Keywords: Social Model of Disability, Medical Model of Disability, subjectivities, metamorphosis, special education needs, postcolonial Guyana, Quasi-inclusion practices, Guyanese cultural challenges, mainstream primary schools, Loreman's Synthesis, Booths and Ainscow's Index.

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1081 Developing a Research Culture in the Faculty of Engineering and Information Technology at the Central University of Technology, Free State: Implications for Knowledge Management

Authors: Mpho A. Mbeo, Patient Rambe

Abstract:

The 13th year of the Central University of Technology, Free State’s (CUT) transition from a vocational and professional training orientation institution (i.e. a technikon) into a university with a strong research focus has neither been a smooth nor an easy one. At the heart of this transition was the need to transform the psychological faculties of academic and research staffs compliment who were accustomed to training graduates for industrial placement. The lack of a research culture that fully embraces the strong solid ethos of conducting cutting-edge research needs to be addressed. The induction and socialisation of academic staff into the development and execution of cutting-edge research also required the provision of research support and the creation of a conducive academic environment for research, both for emerging and non-research active academics. Drawing on ten cases, consisting of four heads of departments, three seasoned researchers, and three novice researchers, this study explores the challenges faced in establishing a strong research culture at the university. Furthermore, it gives an account of the extent to which the current research interventions have addressed the perceivably “missing research culture”, and the implications of these interventions for knowledge management. Evidence suggests that the capability of an ideal institutional research environment, consisting of mentorship of novice researchers by seasoned researchers, balanced effort into teaching and research responsibilities, should be supported by strong research-oriented leadership. Furthermore, recruitment of research passionate staff, adoption of a salary structure that encourages the retention of excellent scholars should be matched by a coherent research incentive culture to growth research publication outputs. This is critical for building new knowledge and entrenching knowledge management founded on communities of practice and scholarly networking through the documentation and communication of research findings. The study concludes that the multiple policy documents set for the different domains of research may be creating pressure on researchers to engage research activities and increase output at the expense of research quality.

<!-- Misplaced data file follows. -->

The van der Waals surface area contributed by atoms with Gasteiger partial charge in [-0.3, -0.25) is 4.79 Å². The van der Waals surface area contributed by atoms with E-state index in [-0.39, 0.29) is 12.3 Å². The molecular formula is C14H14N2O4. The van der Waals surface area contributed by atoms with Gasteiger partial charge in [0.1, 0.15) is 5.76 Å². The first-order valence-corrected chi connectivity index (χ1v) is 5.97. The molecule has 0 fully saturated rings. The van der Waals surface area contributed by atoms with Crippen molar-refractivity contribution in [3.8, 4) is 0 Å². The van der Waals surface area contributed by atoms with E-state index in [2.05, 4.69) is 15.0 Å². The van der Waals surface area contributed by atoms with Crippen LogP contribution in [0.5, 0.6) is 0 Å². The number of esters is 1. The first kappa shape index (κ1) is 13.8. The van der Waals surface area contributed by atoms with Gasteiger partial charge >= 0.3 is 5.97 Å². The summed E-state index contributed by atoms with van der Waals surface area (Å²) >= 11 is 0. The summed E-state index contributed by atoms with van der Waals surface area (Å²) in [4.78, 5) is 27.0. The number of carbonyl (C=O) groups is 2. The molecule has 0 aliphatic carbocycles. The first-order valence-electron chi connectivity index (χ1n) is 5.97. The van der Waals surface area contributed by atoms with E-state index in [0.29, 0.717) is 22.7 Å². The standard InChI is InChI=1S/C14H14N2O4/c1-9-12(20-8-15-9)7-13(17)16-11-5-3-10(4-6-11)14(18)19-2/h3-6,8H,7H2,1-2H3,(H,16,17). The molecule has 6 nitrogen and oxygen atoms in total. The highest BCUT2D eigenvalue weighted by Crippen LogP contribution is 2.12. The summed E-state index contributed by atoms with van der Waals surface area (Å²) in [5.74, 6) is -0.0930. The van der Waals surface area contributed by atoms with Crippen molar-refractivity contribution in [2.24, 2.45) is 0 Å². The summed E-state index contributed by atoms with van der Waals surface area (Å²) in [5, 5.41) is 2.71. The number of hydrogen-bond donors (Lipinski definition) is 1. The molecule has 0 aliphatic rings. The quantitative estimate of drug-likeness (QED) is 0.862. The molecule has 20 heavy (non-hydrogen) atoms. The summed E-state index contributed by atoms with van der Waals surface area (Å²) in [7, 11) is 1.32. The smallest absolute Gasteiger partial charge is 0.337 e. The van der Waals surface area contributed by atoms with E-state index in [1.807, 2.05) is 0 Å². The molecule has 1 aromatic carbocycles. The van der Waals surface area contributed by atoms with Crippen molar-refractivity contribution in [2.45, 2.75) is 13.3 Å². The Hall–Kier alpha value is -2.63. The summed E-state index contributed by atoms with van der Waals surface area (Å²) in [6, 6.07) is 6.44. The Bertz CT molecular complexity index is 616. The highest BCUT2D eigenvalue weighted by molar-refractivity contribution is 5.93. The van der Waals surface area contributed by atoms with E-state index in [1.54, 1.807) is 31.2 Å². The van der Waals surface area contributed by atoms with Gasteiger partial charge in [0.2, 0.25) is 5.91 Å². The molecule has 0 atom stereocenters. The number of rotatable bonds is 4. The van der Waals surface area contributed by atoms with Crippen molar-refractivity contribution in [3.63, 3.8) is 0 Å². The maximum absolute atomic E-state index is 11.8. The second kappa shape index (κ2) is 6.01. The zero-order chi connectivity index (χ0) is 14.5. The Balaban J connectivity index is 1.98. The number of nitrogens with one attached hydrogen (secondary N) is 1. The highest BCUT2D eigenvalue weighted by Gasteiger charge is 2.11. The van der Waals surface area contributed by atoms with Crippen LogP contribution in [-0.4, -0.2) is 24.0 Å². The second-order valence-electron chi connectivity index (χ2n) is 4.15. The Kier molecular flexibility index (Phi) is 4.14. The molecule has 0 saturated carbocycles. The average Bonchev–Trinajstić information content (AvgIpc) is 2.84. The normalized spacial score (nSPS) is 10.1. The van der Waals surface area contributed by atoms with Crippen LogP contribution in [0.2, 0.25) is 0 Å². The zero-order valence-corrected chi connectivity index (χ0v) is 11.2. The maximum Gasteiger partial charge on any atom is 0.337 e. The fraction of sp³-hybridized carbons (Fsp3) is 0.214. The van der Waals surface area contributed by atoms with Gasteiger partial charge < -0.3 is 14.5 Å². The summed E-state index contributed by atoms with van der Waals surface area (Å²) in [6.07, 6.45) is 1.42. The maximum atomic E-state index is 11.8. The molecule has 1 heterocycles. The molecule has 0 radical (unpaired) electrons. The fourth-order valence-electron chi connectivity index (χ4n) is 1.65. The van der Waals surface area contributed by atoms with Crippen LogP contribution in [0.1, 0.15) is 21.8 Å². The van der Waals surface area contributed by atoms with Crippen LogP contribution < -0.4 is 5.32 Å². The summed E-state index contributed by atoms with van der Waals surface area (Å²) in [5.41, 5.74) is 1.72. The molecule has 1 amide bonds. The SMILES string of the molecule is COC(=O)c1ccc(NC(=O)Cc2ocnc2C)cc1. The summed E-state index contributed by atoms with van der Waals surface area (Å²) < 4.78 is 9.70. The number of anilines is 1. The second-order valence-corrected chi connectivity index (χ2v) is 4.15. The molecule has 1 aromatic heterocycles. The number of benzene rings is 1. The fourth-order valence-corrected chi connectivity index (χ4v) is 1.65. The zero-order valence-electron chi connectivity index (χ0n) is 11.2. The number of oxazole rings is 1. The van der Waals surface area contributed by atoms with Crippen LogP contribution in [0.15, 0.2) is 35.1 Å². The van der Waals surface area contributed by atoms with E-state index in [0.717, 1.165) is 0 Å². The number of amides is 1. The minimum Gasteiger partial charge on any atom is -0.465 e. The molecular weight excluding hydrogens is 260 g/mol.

Keywords: Central University of Technology, performance, publication, research culture, university.

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1080 3D Multi-User Virtual Environment in Language Teaching

Authors: Hana Maresova, Daniel Ecler, Miroslava Mensikova

Abstract:

This article focuses on the use of 3D multi-user virtual environment in language teaching and presents the results of a four-year research at the Palacky University Olomouc Faculty of Education (Czech Republic). Language teaching was conducted in an experimental form in the 3D virtual worlds of Second Life and Kitely (experimental group) and, in parallel to this, there was also traditional teaching conducted on identical topics in the form of lectures using a textbook (control group). The didactic test, which was presented to both of the groups in an identical form before the start of teaching and after its implementation, verified the effect of teaching in the experimental group by comparing the achieved results of both groups. Out of the three components of mother tongue teaching (grammar, literature, composition and communication education) students achieved partial better results (in the case of points focused on the visualization of the subject matter, these were statistically significant) in literature. Students from the control group performed better in grammar and composition. Based on the achieved results, we can state that the most appropriate use of multi-user virtual environment (MUVE) can be seen in teaching those topics that have the possibility of dramatization, experiential learning and group cooperation.

Keywords: 3D virtual reality, multiuser environments, online education, language education.

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1079 Gender Discrimination in Education in Croatia

Authors: Ivana Šalinović

Abstract: